A focus of our work is on the mechanism and consequences of drug-drug interactions. Of particular interest are those interactions caused by ingestion of nutrients, natural products, and herbal medicines derived from plants. A topic of recent attention in the scientific literature and in the public media has been the interactions of grapefruit juice (GFJ) with prescription medicines. GFJ is unique among food products in that it contains a class of compounds known as furanocoumarins (Fig 1), among which is a specific derivative known as 6’,7’-dihydroxybergamottin (DHB). DHB has the property of forming an irreversible complex with Cytochrome P450-3A (CYP3A) isoforms in human gastrointestinal tract mucosal cells, thereby inactivating the enzyme. This process is termed mechanism-based or time-dependent inhibition. In clinical terms, coadministration of GFJ with several prescription drugs that normally undergo first-pass metabolism (presystemic extraction) by enteric CYP3A can lead to reduced extraction of such drugs, and consequently higher plasma concentrations after oral dosage. This in turn has the potential to enhance clinical effects or even produce toxicity.
Figure 1. Structures of the principal furanocoumarin derivatives found in grapefruit juice. The most important CYP3A inhibitors are 6’,7’-dihydroxybergamottin (6,7-DHB) and the Paradisin dimers (Paradisin A as an example). Bergamottin itself, and the degradation product bergaptol, are relatively inactive as CYP3A inhibitors. (Hanley MJ et al, 2011).
Examples of drugs affected by this interaction are: felodipine, midazolam, triazolam, simvastatin, buspirone, oxycodone, and others (Fig.2). The effect of GFJ on metabolism can last for several days after a single exposure to GFJ. This is attributable to the time necessary for CYP3A regeneration after the irreversible inactivation by GFJ.
Figure 2. Mean (± SE) plasma concentrations of buspirone following single doses of buspirone administered to healthy volunteers in the control condition (with water), and on a second occasion following ingestion of GFJ. Note the increased plasma buspirone concentrations when the drug is given with GFJ. (Hanley MJ, 2013).
We have an in vitro model of human drug metabolism to study the mechanisms and predictability of drug interactions involving GFJ components and prescription drugs that are metabolized by CYP3A isoforms. The model is based on metabolic activity of the microsomal fractions isolated from human liver samples obtained from potential transplant donors for whom a recipient match was not found. The inhibitory potency of GFJ furanocoumarins is determined from the effect of increasing concentrations of a specific furanocoumarin, such as DHB, on the CYP3A-mediated metabolic transformation of an index CYP3A substrate (Fig. 3).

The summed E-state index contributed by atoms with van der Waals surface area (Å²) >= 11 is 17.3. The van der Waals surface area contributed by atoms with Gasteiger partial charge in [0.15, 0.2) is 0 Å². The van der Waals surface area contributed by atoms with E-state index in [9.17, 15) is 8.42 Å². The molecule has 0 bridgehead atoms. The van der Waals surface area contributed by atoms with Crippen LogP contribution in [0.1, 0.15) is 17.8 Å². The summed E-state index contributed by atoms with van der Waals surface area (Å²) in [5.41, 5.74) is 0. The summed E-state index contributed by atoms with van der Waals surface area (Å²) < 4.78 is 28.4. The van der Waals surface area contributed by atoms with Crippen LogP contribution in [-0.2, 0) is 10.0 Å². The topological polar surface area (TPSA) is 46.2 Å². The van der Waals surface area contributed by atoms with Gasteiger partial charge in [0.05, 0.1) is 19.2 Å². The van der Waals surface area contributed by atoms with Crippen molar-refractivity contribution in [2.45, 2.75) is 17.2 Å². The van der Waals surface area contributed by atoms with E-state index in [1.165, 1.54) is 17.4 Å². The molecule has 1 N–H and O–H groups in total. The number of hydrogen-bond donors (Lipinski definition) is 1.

Figure 3. An in vitro study in which 6,7-DHB was tested as a CYP3A inhibitor using midazolam as the index substrate. Increasing concentrations of DHB were incubated at 37°C with a fixed concentration of midazolam, together with drug-metabolizing microsomal protein extracted from human liver. The rate of formation of the principal metabolite of midazolam (Y-axis) decreased as the concentration of DHB increased (X-axis). The 50% inhibitory concentration (IC50) was determined using nonlinear regression analysis. The study was done under two conditions: “without preincubation,” in which substrate and inhibitor were simultaneously added to microsomal protein (closed circles, dashed line); and “with preincubation,” in which the inhibitor was added to microsomal protein prior to addition of substrate (open circles, dashed lines). Note the leftward shift in the curve (lower IC50 indicating increased inhibitory potency) in the “with preincubation” condition – this is consistent with irreversible or mechanism-based inhibition. (Greenblatt DJ et al, 2003).
The studies show that DHB is a highly potent CYP3A inhibitor, with the inhibitory mechanism largely explained by an irreversible or mechanism-based process. Even more potent than DHB are a series of dimers (also termed Paradisins) formed by head-to-head or head-to-tail dimerization of DHB with itself, or with bergamottin (Fig.4). Bergamottin itself, and a monohydroxylated breakdown product called bergaptol, are relatively inactive as CYP3A inhibitors.
Figure 4. In vitro inhibition curves for furanocoumarin derivatives found in grapefruit juice: Paradisin C, 6,7-DHB, bergamottin, and bergaptol. All studies were done in the “with preincubation” condition as described in Figure 3. The index substrate in this study was triazolam. Note that Paradisin C and 6,7-DHB are the most potent CYP3A inhibitors (smallest IC50 values). Bergaptol and bergamottin are much weaker inhibitors.
Many GFJ products are commercially available, and not all are equivalent with respect to their capacity to produce drug interactions. Differences can be seen according to the geographic site of the grapefruit-bearing trees, the climate, the season and method of harvest, and the method of storage. In biochemical terms, differences can be traced to variations in content of DHB and the Paradisin dimers. We have worked with agricultural geneticists at the University of Florida who are aiming to develop GFJ hybrids with greatly reduced furanocoumarin content. The objective is to generate GFJ product with a reduced liability to produce drug interactions.